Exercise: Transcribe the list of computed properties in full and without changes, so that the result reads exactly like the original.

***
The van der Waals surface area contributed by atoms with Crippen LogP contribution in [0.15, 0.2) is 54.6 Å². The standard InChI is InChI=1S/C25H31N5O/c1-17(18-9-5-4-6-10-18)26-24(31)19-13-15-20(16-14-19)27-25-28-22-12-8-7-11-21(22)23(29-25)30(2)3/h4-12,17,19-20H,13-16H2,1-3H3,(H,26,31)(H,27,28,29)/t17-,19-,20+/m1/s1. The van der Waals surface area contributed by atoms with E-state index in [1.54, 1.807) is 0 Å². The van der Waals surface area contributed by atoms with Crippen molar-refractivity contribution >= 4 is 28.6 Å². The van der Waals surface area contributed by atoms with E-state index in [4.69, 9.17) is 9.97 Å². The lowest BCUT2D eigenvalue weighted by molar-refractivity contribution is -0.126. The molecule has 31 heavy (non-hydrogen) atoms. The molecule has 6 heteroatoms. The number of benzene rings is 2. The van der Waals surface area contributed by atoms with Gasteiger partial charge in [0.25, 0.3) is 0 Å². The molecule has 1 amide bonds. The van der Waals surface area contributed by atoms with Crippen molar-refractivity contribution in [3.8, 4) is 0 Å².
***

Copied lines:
The van der Waals surface area contributed by atoms with Crippen LogP contribution in [0.15, 0.2) is 54.6 Å². The standard InChI is InChI=1S/C25H31N5O/c1-17(18-9-5-4-6-10-18)26-24(31)19-13-15-20(16-14-19)27-25-28-22-12-8-7-11-21(22)23(29-25)30(2)3/h4-12,17,19-20H,13-16H2,1-3H3,(H,26,31)(H,27,28,29)/t17-,19-,20+/m1/s1. The van der Waals surface area contributed by atoms with E-state index in [1.54, 1.807) is 0 Å². The van der Waals surface area contributed by atoms with Crippen molar-refractivity contribution >= 4 is 28.6 Å². The van der Waals surface area contributed by atoms with E-state index in [4.69, 9.17) is 9.97 Å². The lowest BCUT2D eigenvalue weighted by molar-refractivity contribution is -0.126. The molecule has 31 heavy (non-hydrogen) atoms. The molecule has 6 heteroatoms. The number of benzene rings is 2. The van der Waals surface area contributed by atoms with Gasteiger partial charge in [0.25, 0.3) is 0 Å². The molecule has 1 amide bonds. The van der Waals surface area contributed by atoms with Crippen molar-refractivity contribution in [3.8, 4) is 0 Å².